excerpt from a story from ny press... see entirety at http://www.nypress.com/print.cfm?content_id=11137
DURING A TAXI ride one day in February, a driver in Baltimore asked how I was doing. I told him my plans for the near future.
He turned around, gave me a very strange look and said: "I don't want to scare you, but the world is gonna end in seven months."
Hundreds of taxis, and I get this guy. But nothing about him seemed dangerous, so I engaged him in conversation. Apparently a disciple of a certain radio preacher, this cabbie could expound at length on why the world was expected to end that September. Drawing on my meager knowledge of eschatology, I asked, "Isn't the antichrist supposed to reign for several years before the world ends?"
"Oh, he's already here!" the driver assured me. "People just don't know it!" At my destination, he left me marveling at the vagaries of belief.
That was in 1994. Ten years later, the world is still here. How that driver explained its survival, I have no idea. If he truly trusted that seven-month countdown, then he must have been disappointed at the dawn of October 1.
The human brain appears to have a receptor for such stories, as for opiates, because the neo-doomsday crowd never lacks an audience. Just now, a lot of people again imagine the world ending very soon.
As I write, fears focus on the asteroid Toutatis, a mountain-sized planetoid that is expected to pass very close to Earth on Wednesday, September 29, 2004. For months, the internet has been abuzz with woeful speculation that Toutatis will hit us rather than miss by a few Earth radii. Depending on where such an object landed, it might devastate a hemisphere?or worse. An impact at sea might send colossal waves, or tsunamis, roaring around the globe to smash and drown coastal cities from New York to Singapore.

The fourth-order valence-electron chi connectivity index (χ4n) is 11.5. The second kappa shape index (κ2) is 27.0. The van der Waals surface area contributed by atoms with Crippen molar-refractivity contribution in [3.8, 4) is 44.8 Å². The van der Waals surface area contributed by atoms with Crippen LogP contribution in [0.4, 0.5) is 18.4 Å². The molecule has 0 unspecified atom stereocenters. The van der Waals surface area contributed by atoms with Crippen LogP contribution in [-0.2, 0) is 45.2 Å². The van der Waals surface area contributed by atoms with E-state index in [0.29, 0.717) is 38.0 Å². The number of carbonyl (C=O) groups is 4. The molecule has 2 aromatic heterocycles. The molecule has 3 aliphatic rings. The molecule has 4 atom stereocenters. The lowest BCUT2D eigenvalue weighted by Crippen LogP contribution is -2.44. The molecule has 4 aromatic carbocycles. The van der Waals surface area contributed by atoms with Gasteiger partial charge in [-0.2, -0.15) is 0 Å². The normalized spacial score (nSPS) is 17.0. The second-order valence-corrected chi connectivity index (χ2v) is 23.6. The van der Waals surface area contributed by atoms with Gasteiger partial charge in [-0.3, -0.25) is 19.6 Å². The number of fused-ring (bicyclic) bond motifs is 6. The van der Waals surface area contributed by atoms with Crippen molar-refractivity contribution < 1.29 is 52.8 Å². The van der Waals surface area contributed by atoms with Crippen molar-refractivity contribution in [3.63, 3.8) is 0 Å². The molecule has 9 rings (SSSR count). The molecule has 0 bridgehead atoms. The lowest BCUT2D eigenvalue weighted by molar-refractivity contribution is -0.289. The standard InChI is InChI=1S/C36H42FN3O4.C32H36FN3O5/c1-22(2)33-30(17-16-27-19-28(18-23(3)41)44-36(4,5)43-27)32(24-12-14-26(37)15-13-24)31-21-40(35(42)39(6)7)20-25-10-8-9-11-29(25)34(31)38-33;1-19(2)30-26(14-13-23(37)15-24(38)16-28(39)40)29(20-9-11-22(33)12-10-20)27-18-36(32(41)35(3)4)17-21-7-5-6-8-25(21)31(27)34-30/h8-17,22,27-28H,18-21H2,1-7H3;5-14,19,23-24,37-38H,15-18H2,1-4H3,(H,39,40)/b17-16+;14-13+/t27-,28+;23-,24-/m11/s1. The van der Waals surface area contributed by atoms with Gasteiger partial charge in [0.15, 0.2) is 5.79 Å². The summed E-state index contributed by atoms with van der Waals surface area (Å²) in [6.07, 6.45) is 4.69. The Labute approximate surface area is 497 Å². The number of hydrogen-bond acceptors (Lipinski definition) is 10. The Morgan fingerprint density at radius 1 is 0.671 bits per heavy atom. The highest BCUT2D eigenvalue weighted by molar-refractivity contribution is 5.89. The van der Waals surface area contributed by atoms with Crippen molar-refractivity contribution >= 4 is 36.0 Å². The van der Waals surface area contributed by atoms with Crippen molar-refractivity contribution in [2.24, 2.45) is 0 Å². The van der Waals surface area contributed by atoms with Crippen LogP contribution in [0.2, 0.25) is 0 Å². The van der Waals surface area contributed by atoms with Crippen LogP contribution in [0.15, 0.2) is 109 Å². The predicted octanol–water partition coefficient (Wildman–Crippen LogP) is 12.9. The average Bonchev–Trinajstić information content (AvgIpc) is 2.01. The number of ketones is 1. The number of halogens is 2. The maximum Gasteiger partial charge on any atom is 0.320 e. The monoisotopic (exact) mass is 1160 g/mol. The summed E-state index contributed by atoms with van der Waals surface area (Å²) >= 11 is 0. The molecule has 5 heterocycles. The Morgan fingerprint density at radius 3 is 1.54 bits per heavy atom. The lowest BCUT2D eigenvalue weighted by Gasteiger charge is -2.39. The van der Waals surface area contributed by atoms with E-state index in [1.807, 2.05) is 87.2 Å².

Yes, for some, for us, this could be scheduled for next Wednesday.
Well, relax. Not everyone anticipates "the end" tomorrow or next week. We might survive 2004, and maybe even 2005. But thereafter, doomsayers are having a field day. According to one Canadian website, the much-publicized "Bible code," which supposedly reveals future events as encoded in portions of the Bible, has been cited as warning of a global nuclear war in 2006.
But the big time for doomsday lovers is six years later. The other day, a friend who monitors end-times chatter told me, "They're predicting 'the end' for 2012 now." Specifically, "they" include:
? The Bible-code set, who also imagine the Pentateuch points to a comet striking Earth that year;
? Exegetes of the Mayan calendar, who appear to think it indicates something really horrible (conceivably the end of the universe) on December 21, 2012;
? An exponent of "novelty theory," according to which some unspecified but unpleasant "trans-dimensional" event is due on that same date, as the "center" of the galaxy rises;
? An unnamed doomsayer who puts the big event three days later, on December 24, when one-third of the Oort cloud, a giant swarm of comets circling the sun, supposedly will crash into our planet; and
? Another seer who suggests the sun and Earth both will undergo reversals of their magnetic fields in 2012, leading to tremendous geophysical upheavals on Earth.